Guest post by Jason Konopinski. Jason is a freelance copywriter and editor. An advocate of social good and strong storytelling, he works with small-to-medium sized corporate and agency clients to produce rock-solid audience responsive content. He is currently seeking a full-time agency role as a copywriter and digital content creator.
My grandfather told the most incredible stories about life in Poland through two World Wars. He spoke only Polish – a language that I can understand though my speaking vocabulary is somewhat limited after years of disuse. A butcher until the very day that he died, he taught me how to make kielbasa and break down poultry and beef into the primals. He’d talk about how he was involved in the underground resistance movement, smuggling black market goods at the risk of great personal injury. The tales were fantastic, but it was how he told them that was often far more remarkable than the details themselves. Those years in the underground made him intensely private, so those times with Dziadzia were always cherished.
There’s an emotional engine of change behind every great story. It’s what keeps us turning the pages, identifying with characters and actors whose perspectives and experience resonate with us. The challenge for non-profit organizations is how to rediscover that emotional engine to transform passive donors into champions for the mission of your cause. Radical empathy is a powerful motivator – and it’s central to the philosophy of brand storytelling, and especially critical for NPOs who rely on member support and contributions to continue working on their mission.
Now, I’ve a confession to make: I don’t work in the NPO space professionally, but I’ve been a donor for a number of organizations over the years. Most recently, I’ve served as the media & publicity chair for the Relay for Life of Hanover. Like any volunteer organization, we struggle with busy schedules, getting media to pay attention to team fundraising efforts, and competition with other community organizations scrambling for the same limited pool of resources. Despite a slumping economy, our event has exceeded its fundraising goal year over year. Our best recruiting successes happen at Relay.
When people ask me Why I Relay, I have a story to share. My wife has lost six aunts and uncles to various forms of cancer, including breast, lung, pancreatic and brain. I relay in honor and memory of them. It makes the purpose of the event real and relatable to those unfamiliar with the mission of the American Cancer Society and Relay for Life. Every photograph of a loved one, a candle lit in remembrance, the iconic HOPE display – these symbols for Relay for Life tell a story in their own right. They help people connect with the brand, the organization and the mission at a purely emotional level, a connection that maps the change from impersonal supporter to enthusiastic advocate. They are the intangible and underutilized emotional assets that power and drive the cause.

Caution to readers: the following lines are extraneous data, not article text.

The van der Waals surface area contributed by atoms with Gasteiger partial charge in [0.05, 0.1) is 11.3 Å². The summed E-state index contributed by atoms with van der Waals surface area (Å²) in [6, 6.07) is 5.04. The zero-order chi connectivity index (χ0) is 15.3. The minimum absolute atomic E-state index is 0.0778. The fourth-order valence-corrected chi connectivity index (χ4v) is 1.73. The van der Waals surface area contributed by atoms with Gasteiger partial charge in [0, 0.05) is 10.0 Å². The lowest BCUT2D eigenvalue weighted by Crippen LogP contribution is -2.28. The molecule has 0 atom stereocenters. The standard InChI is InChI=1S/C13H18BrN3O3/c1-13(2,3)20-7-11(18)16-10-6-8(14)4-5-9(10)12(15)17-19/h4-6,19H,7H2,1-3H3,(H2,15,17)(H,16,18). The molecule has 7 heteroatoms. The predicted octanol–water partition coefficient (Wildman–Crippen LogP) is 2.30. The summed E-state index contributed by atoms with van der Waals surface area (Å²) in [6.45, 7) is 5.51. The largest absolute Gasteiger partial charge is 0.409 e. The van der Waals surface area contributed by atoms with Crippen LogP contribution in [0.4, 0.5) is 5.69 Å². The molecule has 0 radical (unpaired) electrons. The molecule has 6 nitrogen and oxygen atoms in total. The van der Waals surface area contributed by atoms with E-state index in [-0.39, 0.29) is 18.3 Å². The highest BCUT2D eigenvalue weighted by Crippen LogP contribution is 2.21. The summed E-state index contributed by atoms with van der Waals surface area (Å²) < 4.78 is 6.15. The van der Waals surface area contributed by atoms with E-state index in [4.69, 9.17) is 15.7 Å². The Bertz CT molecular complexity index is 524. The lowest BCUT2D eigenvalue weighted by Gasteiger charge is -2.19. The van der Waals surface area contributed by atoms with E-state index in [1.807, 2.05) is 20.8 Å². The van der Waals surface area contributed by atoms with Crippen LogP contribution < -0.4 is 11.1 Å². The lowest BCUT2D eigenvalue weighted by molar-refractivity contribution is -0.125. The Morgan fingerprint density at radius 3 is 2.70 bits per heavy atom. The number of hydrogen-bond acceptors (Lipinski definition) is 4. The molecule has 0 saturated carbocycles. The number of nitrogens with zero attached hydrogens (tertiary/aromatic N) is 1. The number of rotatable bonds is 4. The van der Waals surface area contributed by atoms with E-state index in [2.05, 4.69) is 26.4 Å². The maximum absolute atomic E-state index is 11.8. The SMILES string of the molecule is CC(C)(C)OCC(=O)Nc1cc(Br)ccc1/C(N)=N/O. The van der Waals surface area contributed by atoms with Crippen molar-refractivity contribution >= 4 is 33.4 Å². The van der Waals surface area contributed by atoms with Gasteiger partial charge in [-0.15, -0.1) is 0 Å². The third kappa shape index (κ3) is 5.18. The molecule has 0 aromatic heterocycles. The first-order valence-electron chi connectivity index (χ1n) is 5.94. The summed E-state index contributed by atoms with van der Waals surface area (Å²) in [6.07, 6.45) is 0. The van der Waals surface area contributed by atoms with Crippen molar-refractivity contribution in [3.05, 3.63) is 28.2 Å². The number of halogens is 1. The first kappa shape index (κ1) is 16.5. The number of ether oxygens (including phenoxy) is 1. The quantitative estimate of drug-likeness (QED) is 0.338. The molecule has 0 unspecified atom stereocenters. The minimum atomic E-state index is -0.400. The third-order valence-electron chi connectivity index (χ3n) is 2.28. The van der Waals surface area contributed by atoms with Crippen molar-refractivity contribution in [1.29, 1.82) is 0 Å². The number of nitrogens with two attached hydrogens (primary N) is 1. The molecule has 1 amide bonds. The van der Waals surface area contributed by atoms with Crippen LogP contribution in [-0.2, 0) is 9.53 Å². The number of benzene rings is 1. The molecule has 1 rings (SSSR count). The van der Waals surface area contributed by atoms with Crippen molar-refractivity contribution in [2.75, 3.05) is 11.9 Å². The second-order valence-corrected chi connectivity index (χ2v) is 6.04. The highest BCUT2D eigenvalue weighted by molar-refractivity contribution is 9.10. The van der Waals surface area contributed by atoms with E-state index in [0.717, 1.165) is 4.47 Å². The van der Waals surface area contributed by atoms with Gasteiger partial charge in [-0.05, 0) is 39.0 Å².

Our efforts to meet fundraising objectives and meet recruitment numbers should never eclipse the real reason that we Relay: to aid research, offer patient outreach and increase awareness for community-based care and support in our own communities. An emphasis on visual storytelling motifs and vehicles allows us to put the participants and the individual teams at the very center of the Relay experience from pre-event fundraising through post-event wrap-up.
8 thoughts on “Storytelling. It’s the center of everything.”
Great stuff Jason.u00a0 If I can add….. The more an organization focuses on the stories of their mission, the more they will understand their value.u00a0 There’s great external benefit to telling the stories.u00a0 But, there’s also great internal benefit (for the organization) to understanding how their organization is helping people and repeating that.u00a0 nnSo… on the marketing side, stories can fuel supporter engagement.u00a0 Within the organization, stories can fuel motivation and understanding.u00a0
That’s a great point about internal storytelling – and one that I haven’t fully considered. u00a0We all have stories about what prompted us to get involved with various organizations, but the same principles definitely apply to those make NPO work a part of their careers.u00a0nnFundamentally, it makes sense. It renews a sense of purpose and commitment when awareness and advocacy is down.u00a0
Stories can motivate, stories can make us feel compassion, stories can move us into action. So I agree with you that on the marketing side, stories can fuel supporter engagement. Stories bypasses the logical mind and makes people feel. So it’s a good way to convince people to help.u00a0
Story is the connector, both internally and externally. u00a0:)u00a0
Thanks for sharing your story about Why You Relay Jason. u00a0I found out a couple of weeks ago that a friend from high schools mother had lost her two decade battle with cancer. Turns out I actually worked with Marsha later in life and enjoyed getting to know her as a coworker and not just a mother of my friend. u00a0After I left that job, I was filming a Relay for Life event in Lewistown for my current employer at that time, and I came to find out that Marsha was an instrumental part of that event. u00a0I would like to go to the Relay for Life event this summer and walk in her memory. u00a0Again, thanks for this great post.
Cheers, Kris. The story is what connects. If we remember that, the rest comes easily.u00a0
Yes, if I attend the Relay event this summer, I will be sure to share my story so that I can connect to others whom may have a similar story, like you did for me here today.
I think people who listened to story-telling in the childhood are more clever than those who didn’t!